Andy Ward Pottery
traditional SW pottery

How To Open-Fire Traditional Southwest Pottery

I thought I would share some information today about how I fire pottery. I have done a lot of experimenting in firing processes and have had success with many of them but this is how I am currently doing it and I think is probably very close to how the prehistoric residents of my area did it. This method will work on most native clays to fire in an oxidizing atmosphere. Firing is best accomplished in the early morning when there is less wind and using very dry wood.

Step One: Preheat Pottery and Make Coals

Preheating pottery before firing

You will need a good bed of coals before we start firing the pottery so use wood that will create coals, I usually choose good hard, dry mesquite wood about the thickness of my wrist, if you use larger logs you may be here all day waiting for them to burn into coals. It is important to heat your pots up gently, rapid heating can cause cracks, I heat mine up around my initial fire to allow them to start heating up and to drive off any residual moisture that may be in the clay.

Step Two: Arrange Pottery Over Coals

Arranging pottery over the hot coals in preparation for firing

Once I have a good bed of hot coals created, I spread them out into a consistent layer and place rocks on the coals on which to prop up the pots. A word of caution, be aware that certain types of rocks can pop in the fire and damage your pottery, specifically avoid limestone and any stone that might have moisture in it. Once your stones are placed, position your pots on them. The goal here is to allow good air circulation, under and around your vessels. There are three methods of heat transfer, convection (hot air), conduction (through solid objects) and radiation (rays), the number one method heating up your pottery in an open firing in convection so the more you can allow air to circulate the more efficient your firing will be (and the less sooty your pottery will turn out). Try to pack your pottery close with a minimal of touching other vessels, if vessels must touch or stack, make sure that air will be able to circulate freely otherwise you may get dark, sooty spots where your pottery touched or inside vessels stacked atop others. Notice the photo above, the red bowl is stacked on top of three others but touches them only in a small spot and it is open underneath all the way down to the coals, remember that hot air rises, make allowances for that and allow it to flow unrestricted. Once you get your pots situated, take a few minutes before you move to the next step, this will give your pottery a chance to heat up more slowly before the conflagration finishes the processes.

Step Three: Stack and Light Firewood

Stacking and lighting the wood over the pottery

Now arrange the firewood over your pottery being careful not to knock any pots out of position while doing it. You will want to use mostly light fuel that will burn quickly, completely and hot, the goal with this fire is to not leave any coals because coals will leave black spots on your pottery while white ash leaves nicely oxidized pottery. Notice in the photo above that I have stacked the fuel very loosely, do not stack your fuel tightly because this will restrict the fire’s access to oxygen, you want a very fast and hot fire, this is encouraged by using small, dry fuel and allowing it plenty of oxygen. My sticks here probably average the thickness of my thumb, some are thicker but many are smaller, remember, we want this fuel to quickly turn into white ash, not black coals. The wood may begin to burn before you are done arranging it, lit by the hot coals on the bottom, make sure your wood is ready before you start so you can get this done quickly before it lights.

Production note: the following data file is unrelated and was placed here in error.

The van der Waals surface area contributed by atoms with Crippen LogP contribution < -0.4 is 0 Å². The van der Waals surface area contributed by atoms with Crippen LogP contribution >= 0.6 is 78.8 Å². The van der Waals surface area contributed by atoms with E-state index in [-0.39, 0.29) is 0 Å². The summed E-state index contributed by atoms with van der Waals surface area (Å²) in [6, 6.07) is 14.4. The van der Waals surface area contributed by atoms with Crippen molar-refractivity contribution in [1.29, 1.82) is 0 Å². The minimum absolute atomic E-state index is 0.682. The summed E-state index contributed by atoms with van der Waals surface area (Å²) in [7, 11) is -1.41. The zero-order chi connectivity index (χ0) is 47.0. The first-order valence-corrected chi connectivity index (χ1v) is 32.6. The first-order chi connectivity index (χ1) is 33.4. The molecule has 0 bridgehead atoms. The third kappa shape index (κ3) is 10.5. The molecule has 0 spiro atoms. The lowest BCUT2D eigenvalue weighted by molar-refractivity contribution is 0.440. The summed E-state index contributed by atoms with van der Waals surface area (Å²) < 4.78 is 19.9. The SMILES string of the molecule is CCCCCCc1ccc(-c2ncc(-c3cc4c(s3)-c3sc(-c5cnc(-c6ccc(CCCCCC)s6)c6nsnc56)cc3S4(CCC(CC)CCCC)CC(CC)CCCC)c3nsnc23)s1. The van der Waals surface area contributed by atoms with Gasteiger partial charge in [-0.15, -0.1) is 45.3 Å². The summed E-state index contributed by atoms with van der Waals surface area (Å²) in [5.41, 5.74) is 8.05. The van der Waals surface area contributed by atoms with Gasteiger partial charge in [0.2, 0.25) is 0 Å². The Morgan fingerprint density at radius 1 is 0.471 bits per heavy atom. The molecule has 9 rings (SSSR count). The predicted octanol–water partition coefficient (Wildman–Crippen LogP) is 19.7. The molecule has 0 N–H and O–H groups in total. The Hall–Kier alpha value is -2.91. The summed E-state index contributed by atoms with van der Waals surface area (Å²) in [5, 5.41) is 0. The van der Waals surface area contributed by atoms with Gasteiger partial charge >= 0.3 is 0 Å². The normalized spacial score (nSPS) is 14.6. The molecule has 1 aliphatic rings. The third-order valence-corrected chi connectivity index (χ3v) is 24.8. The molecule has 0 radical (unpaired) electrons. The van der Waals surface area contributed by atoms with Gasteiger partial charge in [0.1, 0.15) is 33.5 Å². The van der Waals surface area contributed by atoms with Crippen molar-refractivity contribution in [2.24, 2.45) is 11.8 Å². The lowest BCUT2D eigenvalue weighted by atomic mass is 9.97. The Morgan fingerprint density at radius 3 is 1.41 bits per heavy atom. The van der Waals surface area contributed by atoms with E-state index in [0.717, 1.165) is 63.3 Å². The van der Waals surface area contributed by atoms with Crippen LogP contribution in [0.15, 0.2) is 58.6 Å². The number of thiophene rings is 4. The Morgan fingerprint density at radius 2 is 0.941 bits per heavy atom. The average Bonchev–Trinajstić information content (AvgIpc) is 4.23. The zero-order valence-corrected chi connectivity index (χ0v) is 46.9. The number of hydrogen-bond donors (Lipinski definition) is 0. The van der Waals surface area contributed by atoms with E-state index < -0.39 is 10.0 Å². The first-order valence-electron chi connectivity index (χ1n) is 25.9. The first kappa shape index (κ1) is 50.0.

Step Four: Let It Burn

Open, outdoor pottery firing

Up to this point you have worked hard collecting firewood, starting the fire, arranging the pots and the fuel, now you can take a break because there isn’t anything you can do to effect the outcome now. I usually pace around the fire like a nervous cat and listen for pot breaks, not that it helps, but it is the natural expression of the anxiety associated with this trial by fire. The key to avoiding broken pots during firing is 1) careful and thorough preheating, 2) never fire when windy, 3) avoid leaving air bubbles in your clay.

Step Four: Inspect the Results and Let Cool

hot pottery cooling after the fire

As the fire starts to die down I will flick away any remaining smoldering logs that may leave black smudges. Just as I was careful to heat my pottery up slowly, I must avoid the compulsion to snatch it out of the fire too soon because it must cool down slowly. The pottery is so hot at this stage that touching it with anything that can burn like a stick, glove or towel can leave black, carbon deposits on the pot, or worse, melted plastic stuck on your pot. Once it has cooled down a little, you can start carefully fishing them out one by one. You will notice that your pottery has changed color in the firing, reds usually come out a dark chocolate brown, but don’t be disappointed, as it cools the dark brown will turn back to red, I have always marveled at this, it usually seems to grow redder and redder for an hour or so after the firing.

Step Five: Examine Your Pottery

Open fired pottery

Once your pottery is cool enough to handle you can examine it to see how it came out, then load it up to take home. Make sure you put your fire out completely before leaving.

Use the comment form below to tell me how your process differs from mine or to ask questions if any of this is unclear.


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About Andy Ward

I am an independent researcher, writer and artist interested in all things Southwestern. Southeast Arizona is my home and area of primary interest.

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